tremor, is of lower frequency (4 to 8 Hz) than physiologic tremor
and is unassociated with other neurologic changes; it is therefore
called essential. Tremor of this relatively slow type very often
occurs as the only neurologic abnormality in several members of
a family, in which case it is called familial or hereditary tremor.
Inheritance is as an autosomal dominant trait with virtually complete
penetrance. The idiopathic and familal tremors cannot be distinguished
on the basis of their physiologic and pharmacologic
properties and probably should not, therefore, be considered as separate
entitities. This condition, sometimes also referred to as benign
tremor, is hardly so in many patients, in whom it worsens
with age and greatly interferes with normal activities. Quite ambiguous
is the term action tremor when applied to essential tremor,
as noted earlier; strictly speaking, it denotes a worsening of tremulousness
with activity of the limb, but, as discussed further on, it
is the maintenance of a posture that truly exaggerates these tremors.
Clinically, one type of faster essential tremor is of the same frequency
(6 to 8 Hz) as enhanced physiologic tremor, which has led
several clinicians to declare their identity. However, there are certain
clinical and physiologic differences, as indicated below.
Familial or essential tremor most often makes its appearance
late in the second decade, but it may begin in childhood and then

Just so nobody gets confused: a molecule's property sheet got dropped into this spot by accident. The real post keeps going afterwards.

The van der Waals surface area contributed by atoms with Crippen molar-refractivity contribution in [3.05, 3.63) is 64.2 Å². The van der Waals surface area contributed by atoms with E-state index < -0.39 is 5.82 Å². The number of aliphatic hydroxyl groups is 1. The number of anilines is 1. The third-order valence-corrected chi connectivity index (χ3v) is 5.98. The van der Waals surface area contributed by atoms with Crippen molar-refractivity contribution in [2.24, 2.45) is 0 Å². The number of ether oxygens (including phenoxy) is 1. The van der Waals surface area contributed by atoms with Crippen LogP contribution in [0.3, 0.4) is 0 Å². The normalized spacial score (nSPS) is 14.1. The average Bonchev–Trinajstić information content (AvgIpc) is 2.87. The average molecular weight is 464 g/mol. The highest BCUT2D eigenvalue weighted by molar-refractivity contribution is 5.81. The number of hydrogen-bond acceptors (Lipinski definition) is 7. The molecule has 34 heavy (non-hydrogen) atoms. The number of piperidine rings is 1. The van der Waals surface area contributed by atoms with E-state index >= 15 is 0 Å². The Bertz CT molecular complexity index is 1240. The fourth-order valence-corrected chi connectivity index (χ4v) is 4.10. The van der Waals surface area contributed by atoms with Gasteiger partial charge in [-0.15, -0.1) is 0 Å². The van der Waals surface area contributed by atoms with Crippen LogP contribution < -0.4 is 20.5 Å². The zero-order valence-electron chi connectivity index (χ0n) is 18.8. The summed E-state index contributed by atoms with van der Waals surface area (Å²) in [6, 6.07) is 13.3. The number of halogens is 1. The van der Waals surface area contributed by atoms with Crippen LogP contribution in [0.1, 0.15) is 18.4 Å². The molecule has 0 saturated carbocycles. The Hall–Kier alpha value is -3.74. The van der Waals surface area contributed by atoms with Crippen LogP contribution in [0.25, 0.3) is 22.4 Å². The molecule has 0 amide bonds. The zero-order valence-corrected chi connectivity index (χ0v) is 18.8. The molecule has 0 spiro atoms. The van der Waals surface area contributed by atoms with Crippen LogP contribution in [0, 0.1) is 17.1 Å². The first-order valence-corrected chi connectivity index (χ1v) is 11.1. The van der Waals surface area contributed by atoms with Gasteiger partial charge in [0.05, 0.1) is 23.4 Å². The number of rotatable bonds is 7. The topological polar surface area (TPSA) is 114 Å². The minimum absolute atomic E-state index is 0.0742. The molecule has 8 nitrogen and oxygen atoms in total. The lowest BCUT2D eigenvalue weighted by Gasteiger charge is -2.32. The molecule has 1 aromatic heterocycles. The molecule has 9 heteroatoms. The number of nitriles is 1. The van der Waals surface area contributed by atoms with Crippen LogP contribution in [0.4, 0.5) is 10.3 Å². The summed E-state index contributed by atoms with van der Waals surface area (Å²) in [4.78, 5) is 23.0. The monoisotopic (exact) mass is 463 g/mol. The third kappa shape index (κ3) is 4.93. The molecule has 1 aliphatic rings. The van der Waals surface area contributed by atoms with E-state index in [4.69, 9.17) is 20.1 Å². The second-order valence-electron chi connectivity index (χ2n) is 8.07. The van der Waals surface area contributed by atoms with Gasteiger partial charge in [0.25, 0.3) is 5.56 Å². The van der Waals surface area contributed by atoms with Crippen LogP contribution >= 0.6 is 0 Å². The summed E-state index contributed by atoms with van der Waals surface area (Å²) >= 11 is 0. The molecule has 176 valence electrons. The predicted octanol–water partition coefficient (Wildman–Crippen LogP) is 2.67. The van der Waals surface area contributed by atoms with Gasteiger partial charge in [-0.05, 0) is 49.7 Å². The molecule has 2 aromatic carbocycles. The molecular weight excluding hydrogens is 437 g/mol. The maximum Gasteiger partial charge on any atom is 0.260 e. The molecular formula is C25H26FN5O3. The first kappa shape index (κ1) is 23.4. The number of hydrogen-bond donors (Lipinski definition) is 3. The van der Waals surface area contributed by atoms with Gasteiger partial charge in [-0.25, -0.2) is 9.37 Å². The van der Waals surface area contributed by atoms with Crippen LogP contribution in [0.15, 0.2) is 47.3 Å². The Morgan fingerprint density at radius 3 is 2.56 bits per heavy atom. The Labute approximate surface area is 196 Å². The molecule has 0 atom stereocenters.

persist. A second peak of increased incidence occurs in adults over
35 years of age. Both sexes are affected. It is a relatively common
disorder, with an estimated prevalence of 415 per 100,000 persons
over the age of 40 years (Haerer et al). The tremor frequency, as
remarked earlier, is 4 to 8 Hz, usually at the lower end of this range;
it is of variable amplitude. The frequency diminishes slightly with
age while its amplitude increases, as described by Elble. Aside from
its frequency, the identifying feature is its appearance or marked
enhancement with attempts to maintain a static limb posture. Like
most tremors, essential tremor is worsened by emotion, exercise,
and fatigue.
The tremor practically always begins in the arms and is usually
symmetrical; in approximately 15 percent of patients, however,
it may appear first in the dominant hand. A severe isolated arm or
leg tremor should suggest another disease (Parkinson disease or
focal dystonia, as described further on). The tremor may be limited
to the upper limbs, or a side-to-side or nodding movement of the
head may be added or may occur independently. Infrequently, the
tremor of the head precedes that of the hands. The head tremor is
also postural in nature and disappears when the head is supported.
It has also been noted that the limb and head tremors tend to be
muted when the patient walks. In some of our patients whose
tremor remained isolated to the head for a decade or more, there
has been little if any progression to the arms and almost no wors
REFERENCE:

Brunton, LL. Lazo, JS. Parker, KL. Goodman and Gilmans: The Pharmacological Basis of
Therapeutics. 11th ed. Mc-Graw Hill; 2006.
http://www.macalester.edu/psychology/whathap/UBNRP/spinalcord05/drugtreatment1.html

Katzung, BG. Basic & Clinical Pharmacology. 11th edition. San Fransisco: McGraw-Hill; 2009.